Predictions templates

The predictions module provides the following pre-defined templates.

Purchase prediction

The purpose of Purchase prediction is to identify customers with the highest chance of making a purchase and adjust the marketing budget across different segments to increase overall marketing performance.

Steps to execute:

  • Create a prediction model
  • Evaluate the model’s performance
  • Create segmentation based on the model
  • Create an A/B test to test out different approaches for each segment
  • Evaluate and run

If you have mapped the purchase event and corresponding status in Data Manager > Mapping, then you do not need to specify the event for this prediction. It will be done automatically.

Create a prediction model

To create the prediction, go to Analyses > Predictions > + New prediction > Purchase prediction`.

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This pre-defined template only requires that you specify

  • the time frame for which you want to predict future purchases
  • an event that represents the purchase in your project

In the example below, we chose one month and the purchase event. This means that the algorithm will consider the last two months - the month before the last to generate features and the last month to generate the targets.

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Once you are finished, click on Save and then Start. This launches the calculation. You can keep its progress in the Results tab.

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The process usually takes between 20 minutes to a few hours, depending on how much data it needs to process in a given project.

Check the model’s performance

Before using a model, you always need to evaluate its performance. As explained in the Model quality evaluation section, you can evaluate based on multiple metrics. We suggest using AUC for this particular model. If the performance seems satisfactory, continue to the next step. If not, no strong predictions could be derived from the available training data. In such cases, try using a different time frame or a custom template where custom features can be chosen instead.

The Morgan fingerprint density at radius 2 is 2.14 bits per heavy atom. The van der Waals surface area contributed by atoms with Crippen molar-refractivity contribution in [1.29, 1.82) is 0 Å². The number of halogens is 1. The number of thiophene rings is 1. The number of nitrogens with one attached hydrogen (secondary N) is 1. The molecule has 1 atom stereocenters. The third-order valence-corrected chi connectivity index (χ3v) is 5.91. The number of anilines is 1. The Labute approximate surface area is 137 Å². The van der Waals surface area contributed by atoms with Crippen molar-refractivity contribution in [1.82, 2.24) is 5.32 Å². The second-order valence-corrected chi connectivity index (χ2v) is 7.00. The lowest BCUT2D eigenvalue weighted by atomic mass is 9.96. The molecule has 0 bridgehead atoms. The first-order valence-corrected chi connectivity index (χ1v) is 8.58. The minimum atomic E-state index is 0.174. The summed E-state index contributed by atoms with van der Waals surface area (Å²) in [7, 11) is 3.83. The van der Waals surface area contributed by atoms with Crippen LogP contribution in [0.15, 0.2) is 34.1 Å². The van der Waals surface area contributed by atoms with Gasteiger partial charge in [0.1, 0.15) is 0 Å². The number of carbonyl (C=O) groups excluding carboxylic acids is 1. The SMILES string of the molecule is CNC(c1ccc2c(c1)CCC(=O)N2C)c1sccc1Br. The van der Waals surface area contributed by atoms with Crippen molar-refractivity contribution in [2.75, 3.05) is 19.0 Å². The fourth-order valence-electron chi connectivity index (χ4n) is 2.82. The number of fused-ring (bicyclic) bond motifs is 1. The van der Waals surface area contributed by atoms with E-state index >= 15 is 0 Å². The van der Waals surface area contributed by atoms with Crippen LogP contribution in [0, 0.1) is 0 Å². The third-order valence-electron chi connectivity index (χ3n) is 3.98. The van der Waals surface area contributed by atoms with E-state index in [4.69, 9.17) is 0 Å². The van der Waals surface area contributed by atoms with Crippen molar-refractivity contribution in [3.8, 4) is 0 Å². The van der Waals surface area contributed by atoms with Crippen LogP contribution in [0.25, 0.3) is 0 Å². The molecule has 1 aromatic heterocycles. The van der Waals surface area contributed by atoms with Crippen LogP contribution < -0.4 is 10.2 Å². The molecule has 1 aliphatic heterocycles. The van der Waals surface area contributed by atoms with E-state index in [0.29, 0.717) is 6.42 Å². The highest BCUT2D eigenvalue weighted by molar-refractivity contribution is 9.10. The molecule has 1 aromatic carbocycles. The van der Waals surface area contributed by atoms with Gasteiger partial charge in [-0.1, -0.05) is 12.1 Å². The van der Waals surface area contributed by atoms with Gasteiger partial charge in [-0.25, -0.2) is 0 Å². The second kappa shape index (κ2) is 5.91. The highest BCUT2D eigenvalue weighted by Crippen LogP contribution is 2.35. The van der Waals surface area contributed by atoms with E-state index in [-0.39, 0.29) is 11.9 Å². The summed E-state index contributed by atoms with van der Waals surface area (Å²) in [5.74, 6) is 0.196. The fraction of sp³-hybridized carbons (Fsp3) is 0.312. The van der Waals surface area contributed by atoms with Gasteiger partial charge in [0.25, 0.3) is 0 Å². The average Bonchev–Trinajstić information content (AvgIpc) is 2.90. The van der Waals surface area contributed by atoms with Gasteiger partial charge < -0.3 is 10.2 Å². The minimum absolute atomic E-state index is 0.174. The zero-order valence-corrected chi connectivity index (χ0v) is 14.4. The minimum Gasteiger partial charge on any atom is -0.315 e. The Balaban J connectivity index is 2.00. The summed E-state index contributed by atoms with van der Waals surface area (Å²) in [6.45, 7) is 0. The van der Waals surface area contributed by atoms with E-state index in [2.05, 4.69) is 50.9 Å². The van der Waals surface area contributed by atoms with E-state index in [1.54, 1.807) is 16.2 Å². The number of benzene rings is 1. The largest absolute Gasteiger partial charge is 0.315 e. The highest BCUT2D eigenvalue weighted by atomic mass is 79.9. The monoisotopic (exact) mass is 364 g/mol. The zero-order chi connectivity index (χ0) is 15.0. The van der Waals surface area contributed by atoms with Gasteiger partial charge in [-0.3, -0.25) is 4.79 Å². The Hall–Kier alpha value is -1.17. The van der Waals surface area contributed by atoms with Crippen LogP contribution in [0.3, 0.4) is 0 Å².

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We also recommend that you go through the decision tree and check the result of the individual nodes. This can give you business insights into probabilities of different groups of customers taking certain actions and a way of verifying your model. If a particular result seems improbable, you probably fell into the overfitting trap and need to adjust the model.

Create segmentation based on the model

The result of Purchase prediction is stored for each customer in a customer property called the same as a prediction: in this case, Purchase prediction [1 month]. The prediction is recalculated with the most up-to-date data every time its value is requested (in the same way as aggregates or segmentation). The result is a value between 0 and 1 which expresses the probability that a customer will make a purchase next month.

To narrow down the data points, create a segmentation that will divide customers into several segments you can use later. Your chosen segments will vary according to your need. In the example below, we created the following segments: